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Isn't using SHA1 checksums for SDK files a security risk? [answered]

asked 2018-03-07 23:54:37 +0300

rozgwi gravatar image

updated 2018-03-08 00:09:34 +0300

As mentioned in this question, SHA1 has been obsoleted/cracked in early 2017.
Still, the checksums (e.g. qtcreator) used for the SDK downloads are SH1.
Doesn't this introduce a security risk, since the hashes could potentially be reproduced despite of having modified the packages?

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The question has been closed for the following reason "the question is answered, an answer was accepted" by rozgwi
close date 2018-07-05 00:11:56.444811

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You are completely nuts, you know? :)

There has been just one sha1 collision found, and searching for it reqiuired an incredible amoint of cmputing power for a long time...

Pronouncing sha1 dead is absurd. Go back and do your homework properly.

juiceme ( 2018-03-08 10:02:45 +0300 )edit
2

Well yes, I am a bit nuts. But that's a completely different matter :-P
If the question sounded too alarming or was exaggerating, I apologize.
But apparently SHA1 is deemed dead by quite a few people. At least when it comes to encryption. So not that absurd after all.

rozgwi ( 2018-03-08 14:42:10 +0300 )edit
3

Anyways using sha256sums would not hurt.

leszek ( 2018-03-08 15:22:28 +0300 )edit

hehe, could be I came out a bit there :)

however it remains so that there is no actual fault in sha1, it just is vulnefable to brute force attack, weighted heavily on the word brute. (and what current crypto isn't, please tell me...)

I have some applications that use authentication tokens in the form of sha1sums and I remain confident that nobody is going to crackdown on that in any near future... :)

juiceme ( 2018-03-08 15:24:50 +0300 )edit

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answered 2018-03-08 10:26:43 +0300

takimata gravatar image

updated 2018-03-08 10:27:41 +0300

It depends on what you want to achieve with a checksum.

SHA1 should not be used for stuff which should be cryptographically secure, but its perfectly okay if you only want to make sure that the file you've downloaded didn't got corrupted somehow (e.g. if you carry it around on an unreliable thumb drive with a file system which allows data corruption).

Just read https://en.wikipedia.org/wiki/SHA-1#Applications.

If you download the stuff using TLS (https) you should be fine since it guarantees you that the data you've got really originates from this server. Assuming that only the Sailfish team has full control over their server you can be sure that nobody tampered with the files...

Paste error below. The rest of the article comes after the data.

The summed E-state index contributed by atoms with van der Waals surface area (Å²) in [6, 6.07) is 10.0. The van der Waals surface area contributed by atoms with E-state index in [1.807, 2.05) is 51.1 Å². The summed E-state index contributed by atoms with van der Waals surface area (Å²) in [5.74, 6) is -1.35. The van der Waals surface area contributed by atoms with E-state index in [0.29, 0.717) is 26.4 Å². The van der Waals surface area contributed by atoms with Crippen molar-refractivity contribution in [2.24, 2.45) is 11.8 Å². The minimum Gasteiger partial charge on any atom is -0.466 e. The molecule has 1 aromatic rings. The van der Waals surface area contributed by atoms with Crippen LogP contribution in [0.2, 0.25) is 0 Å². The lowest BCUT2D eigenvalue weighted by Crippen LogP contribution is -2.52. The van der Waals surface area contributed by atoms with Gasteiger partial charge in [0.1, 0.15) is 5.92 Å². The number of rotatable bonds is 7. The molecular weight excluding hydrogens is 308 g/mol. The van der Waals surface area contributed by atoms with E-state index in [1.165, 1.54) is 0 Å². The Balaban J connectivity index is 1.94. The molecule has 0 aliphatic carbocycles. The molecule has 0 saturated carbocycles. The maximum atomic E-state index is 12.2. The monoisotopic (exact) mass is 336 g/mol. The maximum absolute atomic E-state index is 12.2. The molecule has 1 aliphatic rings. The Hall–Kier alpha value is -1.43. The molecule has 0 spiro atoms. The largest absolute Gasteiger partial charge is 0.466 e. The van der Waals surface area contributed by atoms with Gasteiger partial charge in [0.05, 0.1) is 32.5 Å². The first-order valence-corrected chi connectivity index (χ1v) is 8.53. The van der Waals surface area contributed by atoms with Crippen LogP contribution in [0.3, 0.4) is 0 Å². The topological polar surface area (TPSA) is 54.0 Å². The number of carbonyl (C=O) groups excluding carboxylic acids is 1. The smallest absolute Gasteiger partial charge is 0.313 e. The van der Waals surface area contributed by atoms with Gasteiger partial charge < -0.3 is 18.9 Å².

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Thanks for clarifying. I was under the impression that using SHA1 was gernerally a bad practise by now. Also since Ubuntu and other big open source projects use different algorithms.

Now, correct me if this is wrong but:
If the SDK files were corrupted on a faulty (USB) drive, would'nt that be noticable even without checkfiles? Then it would not be possible to compile or even install them?
I thought the checksums were there to validate both that the download went correctly and nothing was tampered with. Not so much the file storage.

rozgwi ( 2018-03-08 14:38:41 +0300 )edit
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SHA-1 is made for design: https://sha2017.org/blog/sha-1-i-m-made-for-decoration

leszek ( 2018-03-08 15:33:32 +0300 )edit

I assume that if someone was able to interfere with your download over HTTPS, she would also be able to change the checksums on the webpage as well.

Aldrog ( 2018-03-09 07:34:40 +0300 )edit
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@rozgwi: May or may not be noticeable. It's possible that everything looks like it went fine, but your compiled applications crash with "invalid opcode" because your compiler is damaged.

A solution could be to check the checksums, SHA1 or even MD5 is enough for this task.

If you download a file and want to be sure that nobody tampered with it, use cryptographically secure checksums like sha256 or sha512 which you obtain over a secure channel (otherwise the attacker could fake it too)

takimata ( 2018-03-09 17:46:15 +0300 )edit

@takimata: I see, corrupted files could go unnoticed but break the build. Thanks for explaining!

@Aldrog: True. But have a look at this question: There seems to be no SSL connection at all so the checksums could theoretically be changed in mid-transfer.

rozgwi ( 2018-03-18 23:39:50 +0300 )edit

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Asked: 2018-03-07 23:54:37 +0300

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Last updated: Mar 08 '18